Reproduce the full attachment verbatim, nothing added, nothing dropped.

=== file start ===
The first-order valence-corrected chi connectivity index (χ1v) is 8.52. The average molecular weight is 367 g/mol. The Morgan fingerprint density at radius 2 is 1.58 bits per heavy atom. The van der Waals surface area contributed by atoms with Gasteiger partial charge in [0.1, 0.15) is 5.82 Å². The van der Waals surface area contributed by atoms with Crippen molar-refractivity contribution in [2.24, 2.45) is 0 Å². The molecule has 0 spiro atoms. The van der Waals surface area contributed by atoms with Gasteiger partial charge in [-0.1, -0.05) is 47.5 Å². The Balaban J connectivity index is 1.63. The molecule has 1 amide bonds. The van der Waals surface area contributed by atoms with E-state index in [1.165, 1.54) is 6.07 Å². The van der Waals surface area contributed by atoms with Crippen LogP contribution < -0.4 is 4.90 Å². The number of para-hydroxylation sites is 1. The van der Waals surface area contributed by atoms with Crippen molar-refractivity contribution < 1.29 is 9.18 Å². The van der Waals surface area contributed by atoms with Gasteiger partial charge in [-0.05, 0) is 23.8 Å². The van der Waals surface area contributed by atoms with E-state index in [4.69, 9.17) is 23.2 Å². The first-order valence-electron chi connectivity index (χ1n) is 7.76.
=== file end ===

The first-order valence-corrected chi connectivity index (χ1v) is 8.52. The average molecular weight is 367 g/mol. The Morgan fingerprint density at radius 2 is 1.58 bits per heavy atom. The van der Waals surface area contributed by atoms with Gasteiger partial charge in [0.1, 0.15) is 5.82 Å². The van der Waals surface area contributed by atoms with Crippen molar-refractivity contribution in [2.24, 2.45) is 0 Å². The molecule has 0 spiro atoms. The van der Waals surface area contributed by atoms with Gasteiger partial charge in [-0.1, -0.05) is 47.5 Å². The Balaban J connectivity index is 1.63. The molecule has 1 amide bonds. The van der Waals surface area contributed by atoms with E-state index in [1.165, 1.54) is 6.07 Å². The van der Waals surface area contributed by atoms with Crippen LogP contribution < -0.4 is 4.90 Å². The number of para-hydroxylation sites is 1. The van der Waals surface area contributed by atoms with Crippen molar-refractivity contribution < 1.29 is 9.18 Å². The van der Waals surface area contributed by atoms with Gasteiger partial charge in [-0.05, 0) is 23.8 Å². The van der Waals surface area contributed by atoms with E-state index in [4.69, 9.17) is 23.2 Å². The first-order valence-electron chi connectivity index (χ1n) is 7.76.